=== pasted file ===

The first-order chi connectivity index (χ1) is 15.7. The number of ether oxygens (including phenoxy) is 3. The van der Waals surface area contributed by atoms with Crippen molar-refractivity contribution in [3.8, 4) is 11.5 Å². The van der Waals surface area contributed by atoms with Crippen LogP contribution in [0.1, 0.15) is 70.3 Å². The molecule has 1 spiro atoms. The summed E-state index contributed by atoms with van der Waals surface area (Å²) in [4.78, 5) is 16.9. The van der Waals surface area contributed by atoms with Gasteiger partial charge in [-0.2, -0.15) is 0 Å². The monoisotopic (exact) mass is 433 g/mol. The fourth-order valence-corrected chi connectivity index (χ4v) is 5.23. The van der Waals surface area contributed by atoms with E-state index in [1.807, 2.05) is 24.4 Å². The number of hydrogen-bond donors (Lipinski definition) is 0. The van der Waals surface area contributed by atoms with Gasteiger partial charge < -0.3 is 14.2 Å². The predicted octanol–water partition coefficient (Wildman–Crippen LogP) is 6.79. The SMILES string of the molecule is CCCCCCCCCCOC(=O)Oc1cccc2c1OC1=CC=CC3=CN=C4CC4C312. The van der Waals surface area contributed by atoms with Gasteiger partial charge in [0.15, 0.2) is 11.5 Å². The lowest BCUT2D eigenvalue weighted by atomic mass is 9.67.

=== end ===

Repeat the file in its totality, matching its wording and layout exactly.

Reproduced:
The first-order chi connectivity index (χ1) is 15.7. The number of ether oxygens (including phenoxy) is 3. The van der Waals surface area contributed by atoms with Crippen molar-refractivity contribution in [3.8, 4) is 11.5 Å². The van der Waals surface area contributed by atoms with Crippen LogP contribution in [0.1, 0.15) is 70.3 Å². The molecule has 1 spiro atoms. The summed E-state index contributed by atoms with van der Waals surface area (Å²) in [4.78, 5) is 16.9. The van der Waals surface area contributed by atoms with Gasteiger partial charge in [-0.2, -0.15) is 0 Å². The monoisotopic (exact) mass is 433 g/mol. The fourth-order valence-corrected chi connectivity index (χ4v) is 5.23. The van der Waals surface area contributed by atoms with E-state index in [1.807, 2.05) is 24.4 Å². The number of hydrogen-bond donors (Lipinski definition) is 0. The van der Waals surface area contributed by atoms with Gasteiger partial charge < -0.3 is 14.2 Å². The predicted octanol–water partition coefficient (Wildman–Crippen LogP) is 6.79. The SMILES string of the molecule is CCCCCCCCCCOC(=O)Oc1cccc2c1OC1=CC=CC3=CN=C4CC4C312. The van der Waals surface area contributed by atoms with Gasteiger partial charge in [0.15, 0.2) is 11.5 Å². The lowest BCUT2D eigenvalue weighted by atomic mass is 9.67.